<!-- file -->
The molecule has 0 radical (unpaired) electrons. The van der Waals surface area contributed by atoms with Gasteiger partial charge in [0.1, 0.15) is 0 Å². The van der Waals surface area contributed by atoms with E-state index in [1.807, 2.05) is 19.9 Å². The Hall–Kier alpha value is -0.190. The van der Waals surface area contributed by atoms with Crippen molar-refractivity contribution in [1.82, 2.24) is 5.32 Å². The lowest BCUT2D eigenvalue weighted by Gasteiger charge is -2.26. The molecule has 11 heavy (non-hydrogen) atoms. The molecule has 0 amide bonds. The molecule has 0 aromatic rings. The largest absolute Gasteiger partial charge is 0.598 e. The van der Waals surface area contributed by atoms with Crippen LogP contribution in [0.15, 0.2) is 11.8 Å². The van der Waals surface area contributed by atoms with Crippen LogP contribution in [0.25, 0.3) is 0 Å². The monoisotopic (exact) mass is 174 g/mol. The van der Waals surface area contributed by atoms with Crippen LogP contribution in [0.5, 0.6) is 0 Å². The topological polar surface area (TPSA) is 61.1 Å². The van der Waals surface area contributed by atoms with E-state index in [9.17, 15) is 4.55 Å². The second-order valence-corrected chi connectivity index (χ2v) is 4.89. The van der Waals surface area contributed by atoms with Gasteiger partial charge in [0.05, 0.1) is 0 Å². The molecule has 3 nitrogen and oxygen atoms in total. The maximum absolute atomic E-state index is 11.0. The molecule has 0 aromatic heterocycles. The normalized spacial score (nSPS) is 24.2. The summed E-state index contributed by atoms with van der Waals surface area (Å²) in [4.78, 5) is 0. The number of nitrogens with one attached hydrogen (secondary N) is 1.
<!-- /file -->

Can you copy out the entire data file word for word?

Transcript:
The molecule has 0 radical (unpaired) electrons. The van der Waals surface area contributed by atoms with Gasteiger partial charge in [0.1, 0.15) is 0 Å². The van der Waals surface area contributed by atoms with E-state index in [1.807, 2.05) is 19.9 Å². The Hall–Kier alpha value is -0.190. The van der Waals surface area contributed by atoms with Crippen molar-refractivity contribution in [1.82, 2.24) is 5.32 Å². The lowest BCUT2D eigenvalue weighted by Gasteiger charge is -2.26. The molecule has 11 heavy (non-hydrogen) atoms. The molecule has 0 amide bonds. The molecule has 0 aromatic rings. The largest absolute Gasteiger partial charge is 0.598 e. The van der Waals surface area contributed by atoms with Crippen LogP contribution in [0.15, 0.2) is 11.8 Å². The van der Waals surface area contributed by atoms with Crippen LogP contribution in [0.25, 0.3) is 0 Å². The monoisotopic (exact) mass is 174 g/mol. The van der Waals surface area contributed by atoms with Crippen LogP contribution in [0.5, 0.6) is 0 Å². The topological polar surface area (TPSA) is 61.1 Å². The van der Waals surface area contributed by atoms with E-state index in [9.17, 15) is 4.55 Å². The second-order valence-corrected chi connectivity index (χ2v) is 4.89. The van der Waals surface area contributed by atoms with Gasteiger partial charge in [0.05, 0.1) is 0 Å². The molecule has 3 nitrogen and oxygen atoms in total. The maximum absolute atomic E-state index is 11.0. The molecule has 0 aromatic heterocycles. The normalized spacial score (nSPS) is 24.2. The summed E-state index contributed by atoms with van der Waals surface area (Å²) in [4.78, 5) is 0. The number of nitrogens with one attached hydrogen (secondary N) is 1.